Anorexia and bulimia are serious medical conditions. Seeking treatment from a qualified and experienced authority can greatly improve outcomes.
A recent study evaluated different approaches to treating eating disorders in 367 teenagers. Results found that specialists had better rates of successful management and lower hospital admissions than non-specialists.
Ivan Eisler, PhD, and Jennifer House, PhD, from the Department of Psychology in the Institute of Psychiatry at King’s College in London, UK, collaborated on an investigation into treating anorexia nervosa.
For the study, 367 13-17 year-olds, both male and female, with either anorexia nervosa, bulimia nervosa or an eating disorder no otherwise specified (EDNOS) were included for analysis.
Each of the participants had either never been through treatment or had not been treated for at least 6 months for an eating disorder.
Both males and females from each eating disorder category were sent to one of three treatment groups:
• 209 went to a specialist eating disorders service
• 73 went to a specialist child and adolescent mental health service (CAMHS)
• 85 went to a non-specialist CAMHS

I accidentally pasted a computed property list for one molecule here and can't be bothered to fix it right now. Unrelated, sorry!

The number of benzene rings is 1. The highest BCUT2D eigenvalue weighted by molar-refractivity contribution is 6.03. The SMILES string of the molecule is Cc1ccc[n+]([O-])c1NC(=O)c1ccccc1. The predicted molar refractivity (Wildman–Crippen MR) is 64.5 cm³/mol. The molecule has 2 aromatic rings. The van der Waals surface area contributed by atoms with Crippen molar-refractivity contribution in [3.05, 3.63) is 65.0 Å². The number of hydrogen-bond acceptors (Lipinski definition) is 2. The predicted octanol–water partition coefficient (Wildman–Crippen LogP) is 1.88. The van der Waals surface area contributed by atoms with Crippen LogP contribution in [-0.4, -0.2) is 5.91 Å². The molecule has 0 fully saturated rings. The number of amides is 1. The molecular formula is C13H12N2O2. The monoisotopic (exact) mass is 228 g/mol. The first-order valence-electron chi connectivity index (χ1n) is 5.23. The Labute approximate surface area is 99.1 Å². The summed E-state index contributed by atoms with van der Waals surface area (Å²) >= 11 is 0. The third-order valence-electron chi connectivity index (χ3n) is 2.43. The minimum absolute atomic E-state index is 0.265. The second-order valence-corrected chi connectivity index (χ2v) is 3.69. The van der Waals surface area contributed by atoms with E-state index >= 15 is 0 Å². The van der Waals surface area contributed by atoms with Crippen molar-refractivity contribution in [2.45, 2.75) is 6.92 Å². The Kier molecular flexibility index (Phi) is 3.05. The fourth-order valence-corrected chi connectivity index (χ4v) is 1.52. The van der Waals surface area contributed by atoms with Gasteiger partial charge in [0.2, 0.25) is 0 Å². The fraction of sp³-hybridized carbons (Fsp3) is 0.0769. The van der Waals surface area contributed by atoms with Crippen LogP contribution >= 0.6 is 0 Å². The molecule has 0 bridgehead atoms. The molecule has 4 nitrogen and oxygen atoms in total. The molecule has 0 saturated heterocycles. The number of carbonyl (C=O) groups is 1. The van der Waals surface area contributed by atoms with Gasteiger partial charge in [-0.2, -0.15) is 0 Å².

The rate of inpatient admission within 12 months of beginning treatment was 2.5 times higher for those who had started treatment with a non-specialist group, compared to those who had started with a specialist group.
Overall, 42 percent of those who started with a non-specialist treatment group were not referred to specialist or inpatient treatment for those 12 months.
Compared to 80 percent of those who started with a specialist treatment group were at the 12-month mark, referred to continued specialist treatment or inpatient services.
Authors concluded, “Our data suggest that establishing specialist out-patient services to receive and respond promptly to referrals from primary care could lead to improvements in treatment for adolescents with eating disorders and reduce costs by reducing inpatient admissions.”
This study was published in October in the International Journal of Eating Disorders.
Funding for this research was provided by the National Institute for Health Research (UK). No conflicts of interest were found.